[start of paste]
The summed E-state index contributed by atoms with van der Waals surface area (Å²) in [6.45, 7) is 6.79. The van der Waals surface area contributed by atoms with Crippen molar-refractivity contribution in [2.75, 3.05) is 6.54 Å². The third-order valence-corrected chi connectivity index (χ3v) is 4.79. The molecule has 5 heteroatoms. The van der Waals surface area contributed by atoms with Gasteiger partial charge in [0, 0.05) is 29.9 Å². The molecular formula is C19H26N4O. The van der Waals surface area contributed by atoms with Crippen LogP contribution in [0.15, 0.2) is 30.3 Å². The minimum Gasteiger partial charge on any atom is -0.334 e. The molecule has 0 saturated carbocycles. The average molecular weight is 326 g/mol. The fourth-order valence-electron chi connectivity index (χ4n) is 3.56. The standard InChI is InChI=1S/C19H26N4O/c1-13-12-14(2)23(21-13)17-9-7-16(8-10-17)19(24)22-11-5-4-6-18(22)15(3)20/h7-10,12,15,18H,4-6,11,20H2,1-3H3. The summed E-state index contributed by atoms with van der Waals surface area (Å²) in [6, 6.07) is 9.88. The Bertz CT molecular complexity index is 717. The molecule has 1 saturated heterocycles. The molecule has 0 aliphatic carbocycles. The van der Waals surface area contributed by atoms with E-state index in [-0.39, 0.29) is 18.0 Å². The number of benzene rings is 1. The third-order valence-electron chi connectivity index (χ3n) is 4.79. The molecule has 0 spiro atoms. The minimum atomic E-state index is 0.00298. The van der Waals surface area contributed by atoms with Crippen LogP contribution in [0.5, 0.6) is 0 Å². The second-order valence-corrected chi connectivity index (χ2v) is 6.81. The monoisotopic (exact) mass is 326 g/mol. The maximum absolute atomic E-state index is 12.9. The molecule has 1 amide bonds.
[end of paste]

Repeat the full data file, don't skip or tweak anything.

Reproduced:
The summed E-state index contributed by atoms with van der Waals surface area (Å²) in [6.45, 7) is 6.79. The van der Waals surface area contributed by atoms with Crippen molar-refractivity contribution in [2.75, 3.05) is 6.54 Å². The third-order valence-corrected chi connectivity index (χ3v) is 4.79. The molecule has 5 heteroatoms. The van der Waals surface area contributed by atoms with Gasteiger partial charge in [0, 0.05) is 29.9 Å². The molecular formula is C19H26N4O. The van der Waals surface area contributed by atoms with Crippen LogP contribution in [0.15, 0.2) is 30.3 Å². The minimum Gasteiger partial charge on any atom is -0.334 e. The molecule has 0 saturated carbocycles. The average molecular weight is 326 g/mol. The fourth-order valence-electron chi connectivity index (χ4n) is 3.56. The standard InChI is InChI=1S/C19H26N4O/c1-13-12-14(2)23(21-13)17-9-7-16(8-10-17)19(24)22-11-5-4-6-18(22)15(3)20/h7-10,12,15,18H,4-6,11,20H2,1-3H3. The summed E-state index contributed by atoms with van der Waals surface area (Å²) in [6, 6.07) is 9.88. The Bertz CT molecular complexity index is 717. The molecule has 1 saturated heterocycles. The molecule has 0 aliphatic carbocycles. The van der Waals surface area contributed by atoms with E-state index in [-0.39, 0.29) is 18.0 Å². The number of benzene rings is 1. The third-order valence-electron chi connectivity index (χ3n) is 4.79. The molecule has 0 spiro atoms. The minimum atomic E-state index is 0.00298. The van der Waals surface area contributed by atoms with Crippen LogP contribution in [0.5, 0.6) is 0 Å². The second-order valence-corrected chi connectivity index (χ2v) is 6.81. The monoisotopic (exact) mass is 326 g/mol. The maximum absolute atomic E-state index is 12.9. The molecule has 1 amide bonds.